III. Chapter 10

When the Lord Jesus sent out the twelve, He told them that they would not be alone. Rather, the Holy Spirit will be with them and give them the ability to speak the very words of God. Verses 16-20 show us clearly the Three Persons of the Godhead and how they are related in the lives of the disciples. As ambassadors of Christ, the twelve were going to be persecuted for preaching Christ (cf. vv. 16-18), the only name given under heaven by which men may be saved. However, the “Spirit of [their] Father,” i.e. the Holy Spirit, will give them the boldness wherewith to proclaim the truth. And this truth is the Word of their Father, whose Word is Truth (cf. John 17:17).

God the Son is the only subject of their preaching, for He is the only object of faith that saves. God the Father will keep His own elect (cf Rom 8:28-30 & John 10:22-29), for His Word is Truth, and will do so by the preserving work of the Holy Spirit who will indwell and empower them. This is encouraging, for it shows us that the Lord God Almighty is our Sovereign Commander and King, as well as our Strength in time of need!

Again, we see that it is God the Father who has chosen us to be His children, and we are worth more than many sparrows. So not one hair of our heads is unaccounted for. The passage itself, in the way it presents us with the Persons of the Godhead, calls another passage from Paul to mind, namely Romans 8, which also deals with the suffering of the Lord’s children, albeit in a different sense. For Paul, the sufferings of this present age, as far as I can tell, have to do with (i.)personal struggles with sin (cf. Ro 7), (ii.)the groaning of creation, and (iii.)suffering in general due to both. In Romans 8, Paul tells us that the Father has chosen us (cf. Ro 8:28-30), that the Son has redeemed us (cf. 8:1-4; 34), and that the Holy Spirit indwells us and causes us to profess sonship through Christ (cf. 8:14-15). And is this not what we encounter in Matthew 10? It is. Those who are the sons of God are those whose words are given by the Spirit (cf. Matt 10:20), they profess Christ before kings and rulers(i.e. men, cf. vv. 19-20), and they do not, like the unregenerate, deny Christ before men (cf. vv. 32-33). [Side Note: Verses 32-33 of Matthew 10 are a good proof text against Arminianism, and not for it, for the Lord tells us that when His children stand before governers and kings, etc, (cf. v. 18), that the Holy Spirit will speak through them. Would the Holy Spirit not confess Christ? I say that a true believer cannot ultimately deny His Lord, for “…no one speaking by the Spirit of God calls Jesus accursed, and no one can say that Jesus is Lord except by the Holy Spirit” (cf. 1 Corinthians 12:3). The Arminians cannot have this verse.]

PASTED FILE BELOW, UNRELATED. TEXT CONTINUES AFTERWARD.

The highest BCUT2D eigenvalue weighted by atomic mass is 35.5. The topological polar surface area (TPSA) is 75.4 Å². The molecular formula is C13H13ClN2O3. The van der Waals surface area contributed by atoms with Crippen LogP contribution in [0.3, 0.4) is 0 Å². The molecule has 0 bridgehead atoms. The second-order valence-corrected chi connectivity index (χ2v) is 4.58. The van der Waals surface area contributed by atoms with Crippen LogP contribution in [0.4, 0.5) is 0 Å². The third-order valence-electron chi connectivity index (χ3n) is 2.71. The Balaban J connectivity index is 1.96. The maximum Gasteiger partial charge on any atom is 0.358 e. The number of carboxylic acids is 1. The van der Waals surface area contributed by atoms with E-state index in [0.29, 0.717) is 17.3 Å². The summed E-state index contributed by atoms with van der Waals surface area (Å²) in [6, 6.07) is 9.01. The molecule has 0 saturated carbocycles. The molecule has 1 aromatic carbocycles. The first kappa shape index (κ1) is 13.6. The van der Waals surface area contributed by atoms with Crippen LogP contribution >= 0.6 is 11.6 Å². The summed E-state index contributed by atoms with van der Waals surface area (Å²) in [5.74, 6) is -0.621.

IV. Chapter 12

This chapter presents us with the Trinity twice, as chapter 3 does; the first is in verses 18-21, the second is in verse 28. The order of the Persons is different for each. The first instance shows is as follows: (i.)The Father has chosen Christ, in whom He is pleased, so that He would preach the Gospel and send forth victory over sin, death, and satan; (ii.)the Son is our humble Savior, meek and lowly (cf. 11:28-30), who, empowered by the Spirit, preached the Gospel and fought valliantly against the powers of darkness to show forth His victory over them (cf. 1 Corinthians 15:25-26 & 54-57; Colossians 2:15; Hebrews 2:14-15; etc); and (iii.)the Holy Spirit was upon Christ in all that He did. He, the Holy Spirit, is mentioned again with respect to the Lord’s ministry of preaching, teaching, etc.

In verse28, we see the confirmation of the above. However, the order is different than the first instance, beginning with the Lord’s power to cast out demons, moving on to the Holy Spirit who empowered Him to do so, and ending with the Father, whose Kingdom, which He set Christ over (cf. Psalm 2), is now come by the advent of Christ with the working of powerful signs by the Holy Spirit.

V. Chapter 22

In verses 41-45, we learn that the Trinity is the One True God of the Scriptures, for the Lord Jesus Himself tells us that, (i.)the Father has crowned Christ as Lord and King, setting Him upon His holy hill (cf. Psalm 2); (ii.)the Son is the Divine Son of David, and not merely a man; and (iii.)the Holy Spirit is the authoritative Voice behind Scripture that legitimates the doctrine of the eternal deity of the Son.

VI. Chapter 28

This chapter only has one verse concerning the Trinity – verse 19. We are to baptize in the Name of the Father and of the Son and of the Holy Spirit. And we are to teach His disciples to observe all that He has commanded us. Including the doctrine of the Trinity.

Let me know your thoughts…

-h.